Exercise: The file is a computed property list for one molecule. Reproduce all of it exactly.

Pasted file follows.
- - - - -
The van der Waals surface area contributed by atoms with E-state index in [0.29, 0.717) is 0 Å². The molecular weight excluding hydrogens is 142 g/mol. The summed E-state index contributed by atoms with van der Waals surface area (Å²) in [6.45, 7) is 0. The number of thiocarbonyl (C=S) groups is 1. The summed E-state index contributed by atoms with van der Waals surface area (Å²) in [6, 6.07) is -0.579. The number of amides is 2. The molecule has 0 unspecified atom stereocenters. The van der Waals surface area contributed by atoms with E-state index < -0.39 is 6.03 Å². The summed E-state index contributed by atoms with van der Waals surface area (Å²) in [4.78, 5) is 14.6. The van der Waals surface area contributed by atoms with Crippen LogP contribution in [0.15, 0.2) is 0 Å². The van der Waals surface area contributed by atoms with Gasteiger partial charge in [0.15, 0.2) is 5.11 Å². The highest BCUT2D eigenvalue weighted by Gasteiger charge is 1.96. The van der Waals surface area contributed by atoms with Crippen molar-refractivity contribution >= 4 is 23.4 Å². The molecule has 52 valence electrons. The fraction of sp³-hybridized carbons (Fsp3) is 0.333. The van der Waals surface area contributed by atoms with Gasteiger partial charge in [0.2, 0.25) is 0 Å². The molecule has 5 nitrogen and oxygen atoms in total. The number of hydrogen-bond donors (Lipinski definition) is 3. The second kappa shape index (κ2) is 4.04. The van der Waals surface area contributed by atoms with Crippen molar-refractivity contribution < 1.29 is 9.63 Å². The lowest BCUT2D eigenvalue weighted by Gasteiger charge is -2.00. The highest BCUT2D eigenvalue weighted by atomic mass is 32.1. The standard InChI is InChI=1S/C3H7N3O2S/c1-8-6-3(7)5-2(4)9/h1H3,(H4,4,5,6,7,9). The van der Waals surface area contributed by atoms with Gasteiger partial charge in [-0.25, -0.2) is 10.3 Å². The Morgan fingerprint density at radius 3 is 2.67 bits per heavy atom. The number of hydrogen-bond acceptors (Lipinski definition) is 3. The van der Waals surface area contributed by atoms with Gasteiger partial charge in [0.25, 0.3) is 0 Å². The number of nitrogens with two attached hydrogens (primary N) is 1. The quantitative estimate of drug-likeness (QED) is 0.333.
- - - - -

The van der Waals surface area contributed by atoms with E-state index in [0.29, 0.717) is 0 Å². The molecular weight excluding hydrogens is 142 g/mol. The summed E-state index contributed by atoms with van der Waals surface area (Å²) in [6.45, 7) is 0. The number of thiocarbonyl (C=S) groups is 1. The summed E-state index contributed by atoms with van der Waals surface area (Å²) in [6, 6.07) is -0.579. The number of amides is 2. The molecule has 0 unspecified atom stereocenters. The van der Waals surface area contributed by atoms with E-state index < -0.39 is 6.03 Å². The summed E-state index contributed by atoms with van der Waals surface area (Å²) in [4.78, 5) is 14.6. The van der Waals surface area contributed by atoms with Crippen LogP contribution in [0.15, 0.2) is 0 Å². The van der Waals surface area contributed by atoms with Gasteiger partial charge in [0.15, 0.2) is 5.11 Å². The highest BCUT2D eigenvalue weighted by Gasteiger charge is 1.96. The van der Waals surface area contributed by atoms with Crippen molar-refractivity contribution >= 4 is 23.4 Å². The molecule has 52 valence electrons. The fraction of sp³-hybridized carbons (Fsp3) is 0.333. The van der Waals surface area contributed by atoms with Gasteiger partial charge in [0.2, 0.25) is 0 Å². The molecule has 5 nitrogen and oxygen atoms in total. The number of hydrogen-bond donors (Lipinski definition) is 3. The second kappa shape index (κ2) is 4.04. The van der Waals surface area contributed by atoms with Crippen molar-refractivity contribution < 1.29 is 9.63 Å². The lowest BCUT2D eigenvalue weighted by Gasteiger charge is -2.00. The highest BCUT2D eigenvalue weighted by atomic mass is 32.1. The standard InChI is InChI=1S/C3H7N3O2S/c1-8-6-3(7)5-2(4)9/h1H3,(H4,4,5,6,7,9). The van der Waals surface area contributed by atoms with Gasteiger partial charge in [-0.25, -0.2) is 10.3 Å². The Morgan fingerprint density at radius 3 is 2.67 bits per heavy atom. The number of hydrogen-bond acceptors (Lipinski definition) is 3. The van der Waals surface area contributed by atoms with Gasteiger partial charge in [0.25, 0.3) is 0 Å². The number of nitrogens with two attached hydrogens (primary N) is 1. The quantitative estimate of drug-likeness (QED) is 0.333.